THE GRAPE TRELLIS INCIDENT OF 1956 by Jackie Villarreal Najera

In the summer of 1956 when I was 8 years old I remember having a grape trellis in our side yard. My older brother John, who everybody called Boy found dad’s spare tire under the house. Boy placed the tire under the trellis.

He said, “If you’re not a big chicken jump with me.” My younger siblings Linda, Frankie and I did not want to be chicken so we jumped into the tire. We jump a lease 20 times following Boy’s lead.

Suddenly my dad came home. My dad said to us

“Don’t jump any more you’re going to break your legs.”

My brother would say “O.K Dad.”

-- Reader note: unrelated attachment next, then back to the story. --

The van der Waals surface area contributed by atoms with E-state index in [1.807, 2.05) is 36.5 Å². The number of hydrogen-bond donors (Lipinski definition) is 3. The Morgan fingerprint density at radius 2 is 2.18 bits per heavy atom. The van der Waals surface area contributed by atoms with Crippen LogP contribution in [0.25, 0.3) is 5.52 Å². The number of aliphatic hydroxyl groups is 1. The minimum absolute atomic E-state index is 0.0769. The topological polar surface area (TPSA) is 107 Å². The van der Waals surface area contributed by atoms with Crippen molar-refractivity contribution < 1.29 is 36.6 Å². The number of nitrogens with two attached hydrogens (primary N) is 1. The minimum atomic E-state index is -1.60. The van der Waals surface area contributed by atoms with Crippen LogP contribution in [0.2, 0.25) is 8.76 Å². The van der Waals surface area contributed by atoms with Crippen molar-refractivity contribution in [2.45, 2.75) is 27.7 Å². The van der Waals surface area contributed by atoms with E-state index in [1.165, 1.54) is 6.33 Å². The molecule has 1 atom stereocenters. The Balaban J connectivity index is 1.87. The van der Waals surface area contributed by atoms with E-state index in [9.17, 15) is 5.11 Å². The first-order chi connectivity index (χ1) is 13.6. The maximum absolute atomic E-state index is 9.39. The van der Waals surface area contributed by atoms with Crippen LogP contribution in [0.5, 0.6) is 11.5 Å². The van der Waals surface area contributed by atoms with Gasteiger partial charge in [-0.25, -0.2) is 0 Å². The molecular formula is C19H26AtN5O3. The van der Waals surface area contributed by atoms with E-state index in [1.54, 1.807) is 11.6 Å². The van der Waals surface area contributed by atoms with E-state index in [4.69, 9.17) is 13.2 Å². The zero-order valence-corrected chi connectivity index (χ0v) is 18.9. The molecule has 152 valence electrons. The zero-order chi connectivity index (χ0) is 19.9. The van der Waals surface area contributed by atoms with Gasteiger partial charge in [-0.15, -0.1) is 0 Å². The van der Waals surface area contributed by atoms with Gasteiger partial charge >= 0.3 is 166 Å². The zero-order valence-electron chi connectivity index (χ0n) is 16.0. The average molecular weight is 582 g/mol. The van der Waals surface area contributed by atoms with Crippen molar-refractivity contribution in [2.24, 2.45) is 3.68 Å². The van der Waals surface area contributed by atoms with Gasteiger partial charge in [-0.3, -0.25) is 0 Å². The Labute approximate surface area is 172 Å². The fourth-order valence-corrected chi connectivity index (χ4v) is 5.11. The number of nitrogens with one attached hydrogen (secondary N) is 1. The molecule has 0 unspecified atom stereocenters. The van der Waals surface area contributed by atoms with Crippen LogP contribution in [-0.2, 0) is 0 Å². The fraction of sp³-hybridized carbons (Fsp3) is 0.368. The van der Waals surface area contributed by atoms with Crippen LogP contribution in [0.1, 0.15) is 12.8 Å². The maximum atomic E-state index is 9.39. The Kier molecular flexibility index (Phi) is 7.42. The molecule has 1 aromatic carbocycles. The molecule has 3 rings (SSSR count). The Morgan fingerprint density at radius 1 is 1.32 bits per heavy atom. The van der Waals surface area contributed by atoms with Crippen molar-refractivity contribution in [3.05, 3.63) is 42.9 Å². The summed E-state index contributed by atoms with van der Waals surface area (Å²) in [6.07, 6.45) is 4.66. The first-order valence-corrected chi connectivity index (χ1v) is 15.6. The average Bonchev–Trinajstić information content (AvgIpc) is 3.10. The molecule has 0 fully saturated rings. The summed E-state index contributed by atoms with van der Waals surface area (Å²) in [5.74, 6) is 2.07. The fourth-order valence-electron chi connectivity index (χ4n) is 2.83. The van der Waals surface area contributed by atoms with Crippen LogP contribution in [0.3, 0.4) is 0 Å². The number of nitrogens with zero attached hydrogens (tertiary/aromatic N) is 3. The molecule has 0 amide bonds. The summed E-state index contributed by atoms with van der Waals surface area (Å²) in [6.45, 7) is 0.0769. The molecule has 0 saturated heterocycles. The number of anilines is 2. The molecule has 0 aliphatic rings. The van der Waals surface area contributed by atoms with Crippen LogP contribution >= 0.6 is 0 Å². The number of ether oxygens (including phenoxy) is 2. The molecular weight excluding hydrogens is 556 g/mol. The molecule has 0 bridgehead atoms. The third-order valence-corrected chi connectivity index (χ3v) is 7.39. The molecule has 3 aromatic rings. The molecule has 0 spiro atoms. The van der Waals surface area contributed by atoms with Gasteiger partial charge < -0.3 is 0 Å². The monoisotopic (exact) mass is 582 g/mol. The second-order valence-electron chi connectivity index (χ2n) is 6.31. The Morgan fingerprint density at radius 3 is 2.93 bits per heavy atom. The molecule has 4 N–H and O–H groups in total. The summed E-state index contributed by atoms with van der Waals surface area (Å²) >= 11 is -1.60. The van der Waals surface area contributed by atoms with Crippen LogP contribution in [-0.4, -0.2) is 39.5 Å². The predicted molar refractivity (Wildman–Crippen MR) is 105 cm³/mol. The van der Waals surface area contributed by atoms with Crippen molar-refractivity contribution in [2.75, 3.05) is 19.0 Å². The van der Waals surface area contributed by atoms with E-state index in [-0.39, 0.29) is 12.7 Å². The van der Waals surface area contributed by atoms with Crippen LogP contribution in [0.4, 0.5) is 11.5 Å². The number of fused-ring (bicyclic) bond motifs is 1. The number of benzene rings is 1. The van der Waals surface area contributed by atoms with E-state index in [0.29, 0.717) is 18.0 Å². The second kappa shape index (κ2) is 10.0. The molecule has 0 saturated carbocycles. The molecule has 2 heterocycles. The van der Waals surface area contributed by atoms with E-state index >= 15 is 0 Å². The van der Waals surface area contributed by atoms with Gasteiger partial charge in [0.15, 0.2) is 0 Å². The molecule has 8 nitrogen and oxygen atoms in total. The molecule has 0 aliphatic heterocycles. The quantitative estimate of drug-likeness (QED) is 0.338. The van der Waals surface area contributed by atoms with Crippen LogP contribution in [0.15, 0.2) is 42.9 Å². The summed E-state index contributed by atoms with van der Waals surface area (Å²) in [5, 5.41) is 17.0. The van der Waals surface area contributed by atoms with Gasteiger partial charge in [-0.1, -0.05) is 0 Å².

My father came back from work and caught us a second time.  He said “Stop jumping into the tire. You’re going to break your legs.”

Boy always say “O. K. Dad.”

As soon as my father left.

Boy would say “Let’s jump.”

My dad came back from work early one day and surprised us. Again he warned “Don’t jump into the tire. You’re going to break your legs.”

“Yes Dad.” Boy said.

My father was a very fair man. He had warned us three times not to jump into the tire. My dad had a habit of lecturing before the spanking us.

When my dad got to half the word punish…. I ran as fast I could and hid. My dad looked very surprised. All he could say was “Huh?”

Linda, Frankie and Boy got punished. They protested   “It’s not fair she ran away!”

Dad said to them. “Just you wait! She’s going to get double the punishment.”

Dad always knew where  I hid but he pretended not to know. As he headed toward the house I saw him smiling and holding his hand over mouth so not laugh,